The CO emissions are a direct result of poor oxidation of the hydrocarbon fuels in the combustion chamber and are determined by the local fuel/air equivalence ratio. Compared with CD, all the biodiesels tested showed decreased CO emissions, because of the high oxygen content in the test biodiesels and the addition of EHN, which greatly increased the CN, corroborating the results of Ìçingür et al. (2003) and Wu et al. (2009). However, as the engine load increased from 75% towards full load, there was an observed increase in CO emissions, despite the oxygen content of the biodiesel and increased CN of the blends of WPPO, ethanol and EHN. This deviation of results was attributed to differences in CN for the different biodiesel test fuel blends used. The increment in CN as the blend ratio increased, led to an increase in fuel quantity burnt during diffusive combustion, hence increased CO emissions as the quality of combustion decreased.

3.4 Exhaust gas temperature

The trend of exhaust gas temperature (EGT) and the engine load in Figure 7 increased significantly, as the load increased, especially for the blends. At 25% engine load, the blends 90/WPPO5/E5, 80/WPPO10/E10, 70/WPPO15/E15, 60/WPPO20/ E20, 50/WPPO25/E25 recorded values of 165 °C, 195 °C, 226 °C and 256 °C than the CD with 155 °C, 175 °C, 205 °C and 240 °C for all engine load conditions.

As the engine load increased from 25% to full load, the graph curves tended toward unitary and similar to the values of CD. The blends of WPPO, ethanol and fuel additives, consequently, have identical temperature characteristics to those of the CD test-fuel, especially as the engine load reaches 75% heading to 100% (full load). This was attributed to the presence of ethanol, which decreased ignition delay, thus lowering the combustion temperature.

3.5 Oxides of nitrogen

The variation of engine load with NOX emissions is given in Figure 8, showing that NOX emissions increased with increasing engine load, irrespective of fuel, blend ratio or EHN. However, the value of NOX emissions from the blends 90/WPPO5/E5, 80/WPPO10/E10, and 70/WPPO15/E15 recorded lower values compared with CD fuel. For example, at 50% the value of the blends were 385 ppm, 396 ppm and 415 ppm, compared with CD fuel at 425 ppm.



Blend 60/WPPO20/E20 and 50/WPPO25/E25 yielded the highest NOX emissions compared with the other blends of 90/WPPO5/E5, 80/ WPPO10/E10, and 70/WPPO15/E15 across all the engine load conditions tested. At 25% engine load, the two blends emitted 205 ppm and 200 ppm NOx respectively. However, at full engine load the NOX emissions increased to 925 ppm and 885 ppm compared with blend 90/WPPO5/E5 at the same load with 197 ppm and at full load at 792 ppm. Figure 8 shows that, as the blend ratio increased the NOX increased in direct proportion across all the blended test-fuels. However, blend 90/WPPO5/E5 registered the lowest values of NOX of all the experimental blends.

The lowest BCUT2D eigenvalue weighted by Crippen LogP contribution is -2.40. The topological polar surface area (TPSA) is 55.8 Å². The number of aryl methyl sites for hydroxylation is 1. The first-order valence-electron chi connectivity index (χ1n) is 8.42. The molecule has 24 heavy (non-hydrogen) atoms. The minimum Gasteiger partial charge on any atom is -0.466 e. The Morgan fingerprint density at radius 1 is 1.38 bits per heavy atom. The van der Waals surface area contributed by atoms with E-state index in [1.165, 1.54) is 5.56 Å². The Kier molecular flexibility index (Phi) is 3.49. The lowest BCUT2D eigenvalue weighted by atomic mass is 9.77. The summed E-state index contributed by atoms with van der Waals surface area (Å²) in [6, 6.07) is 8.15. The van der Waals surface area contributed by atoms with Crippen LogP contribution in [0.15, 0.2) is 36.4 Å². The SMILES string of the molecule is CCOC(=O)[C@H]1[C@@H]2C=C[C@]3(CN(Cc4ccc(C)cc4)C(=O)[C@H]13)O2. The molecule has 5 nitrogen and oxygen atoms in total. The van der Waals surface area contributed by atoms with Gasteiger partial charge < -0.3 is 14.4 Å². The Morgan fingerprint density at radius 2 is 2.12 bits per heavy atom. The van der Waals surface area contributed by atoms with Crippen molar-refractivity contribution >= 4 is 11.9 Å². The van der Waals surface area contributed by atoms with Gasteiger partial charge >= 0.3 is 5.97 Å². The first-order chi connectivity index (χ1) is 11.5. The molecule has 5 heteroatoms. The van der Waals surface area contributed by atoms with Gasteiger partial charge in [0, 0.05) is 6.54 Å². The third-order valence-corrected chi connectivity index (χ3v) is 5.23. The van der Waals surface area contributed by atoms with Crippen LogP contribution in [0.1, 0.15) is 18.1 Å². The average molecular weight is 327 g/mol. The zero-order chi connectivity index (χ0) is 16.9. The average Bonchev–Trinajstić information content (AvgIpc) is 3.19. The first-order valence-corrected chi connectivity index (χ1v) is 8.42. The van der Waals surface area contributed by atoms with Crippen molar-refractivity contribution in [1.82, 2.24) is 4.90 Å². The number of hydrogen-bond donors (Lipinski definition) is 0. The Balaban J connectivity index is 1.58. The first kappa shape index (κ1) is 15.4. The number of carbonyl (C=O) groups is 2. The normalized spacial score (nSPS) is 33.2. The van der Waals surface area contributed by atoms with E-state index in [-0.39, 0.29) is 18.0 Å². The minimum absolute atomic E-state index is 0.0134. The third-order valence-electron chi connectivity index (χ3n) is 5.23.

The formation of NOX in biodiesel combustion strongly depends on the combustion temperatures and oxygen concentration in the combustion zone. However, with high blend ratios of 70/WPPO15/E15, 60/WPPO20/E20 and 50/ WPPO25/E25, the combustion process contracted, subsequently failing to provide enough cooling effect to decrease peak combustion temperatures, leading to increased NOX. These findings imply that there is a correlation between the alcohol content in the fuel and peak flame temperatures, nitrogen content and oxygen availability (Heywood, 1988). Increased NOX emissions can be attributed to the presence of nitrogen from the cetane number-improver ENH and other contaminants from the WPPO composition, as well as to the generation of hydrocarbon radicals through molecular unsatura-tion (Benjumea et al., 2010; Altun, 2014). The NOX levels are still low, however, which is attributed to high CN numbers of the tested biodiesels (see Table 3) and increase in the CN and blend ratios (i.e., oxygen content). These findings are identical to the findings of Zhu et al. (2016).

3.6 Unburnt hydrocarbons

Figure 9 shows a variation of UHC emission with engine load, where emissions increased with an increase in engine load. The increase was specifically substantial at engine loads ranging from intermediate (75%) to full. For an example, a 50% engine load yielded respectively 22 ppm, 21 ppm, 20 ppm, 18 ppm and 15 ppm UHC from blends 90/WPPO5/E5, 80/WPPO10/E10, 70/WPPO15 /E15, 60/WPPO20/E20 and 50/WPPO25/E25, compared with full load that yielded 35 ppm, 34 ppm, 32 ppm, 29 ppm and 26 ppm UHC. An inference here is that at high engine loads the values of UHC emissions are significantly high for all the blends of WPPO, ethanol and EHN, although lower than for the CD fuel.